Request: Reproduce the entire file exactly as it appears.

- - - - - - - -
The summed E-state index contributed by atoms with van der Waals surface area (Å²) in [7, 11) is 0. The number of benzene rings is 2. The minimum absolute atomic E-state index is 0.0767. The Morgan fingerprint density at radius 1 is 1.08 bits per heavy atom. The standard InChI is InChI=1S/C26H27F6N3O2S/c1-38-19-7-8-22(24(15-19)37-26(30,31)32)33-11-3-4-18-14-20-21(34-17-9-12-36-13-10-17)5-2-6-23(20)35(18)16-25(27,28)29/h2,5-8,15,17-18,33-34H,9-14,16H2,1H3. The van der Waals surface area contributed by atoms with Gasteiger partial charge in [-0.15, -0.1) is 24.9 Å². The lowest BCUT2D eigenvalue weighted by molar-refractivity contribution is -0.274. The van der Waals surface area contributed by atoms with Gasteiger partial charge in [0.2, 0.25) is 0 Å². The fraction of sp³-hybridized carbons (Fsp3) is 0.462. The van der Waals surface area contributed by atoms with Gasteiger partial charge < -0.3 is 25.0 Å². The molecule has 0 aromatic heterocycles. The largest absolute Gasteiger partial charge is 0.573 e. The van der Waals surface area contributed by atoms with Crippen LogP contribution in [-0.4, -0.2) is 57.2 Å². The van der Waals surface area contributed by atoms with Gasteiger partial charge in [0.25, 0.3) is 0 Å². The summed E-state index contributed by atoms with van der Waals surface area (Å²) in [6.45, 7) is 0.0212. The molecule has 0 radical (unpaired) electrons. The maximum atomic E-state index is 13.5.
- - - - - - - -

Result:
The summed E-state index contributed by atoms with van der Waals surface area (Å²) in [7, 11) is 0. The number of benzene rings is 2. The minimum absolute atomic E-state index is 0.0767. The Morgan fingerprint density at radius 1 is 1.08 bits per heavy atom. The standard InChI is InChI=1S/C26H27F6N3O2S/c1-38-19-7-8-22(24(15-19)37-26(30,31)32)33-11-3-4-18-14-20-21(34-17-9-12-36-13-10-17)5-2-6-23(20)35(18)16-25(27,28)29/h2,5-8,15,17-18,33-34H,9-14,16H2,1H3. The van der Waals surface area contributed by atoms with Gasteiger partial charge in [-0.15, -0.1) is 24.9 Å². The lowest BCUT2D eigenvalue weighted by molar-refractivity contribution is -0.274. The van der Waals surface area contributed by atoms with Gasteiger partial charge in [0.2, 0.25) is 0 Å². The fraction of sp³-hybridized carbons (Fsp3) is 0.462. The van der Waals surface area contributed by atoms with Gasteiger partial charge < -0.3 is 25.0 Å². The molecule has 0 aromatic heterocycles. The largest absolute Gasteiger partial charge is 0.573 e. The van der Waals surface area contributed by atoms with Crippen LogP contribution in [-0.4, -0.2) is 57.2 Å². The van der Waals surface area contributed by atoms with Gasteiger partial charge in [0.25, 0.3) is 0 Å². The summed E-state index contributed by atoms with van der Waals surface area (Å²) in [6.45, 7) is 0.0212. The molecule has 0 radical (unpaired) electrons. The maximum atomic E-state index is 13.5.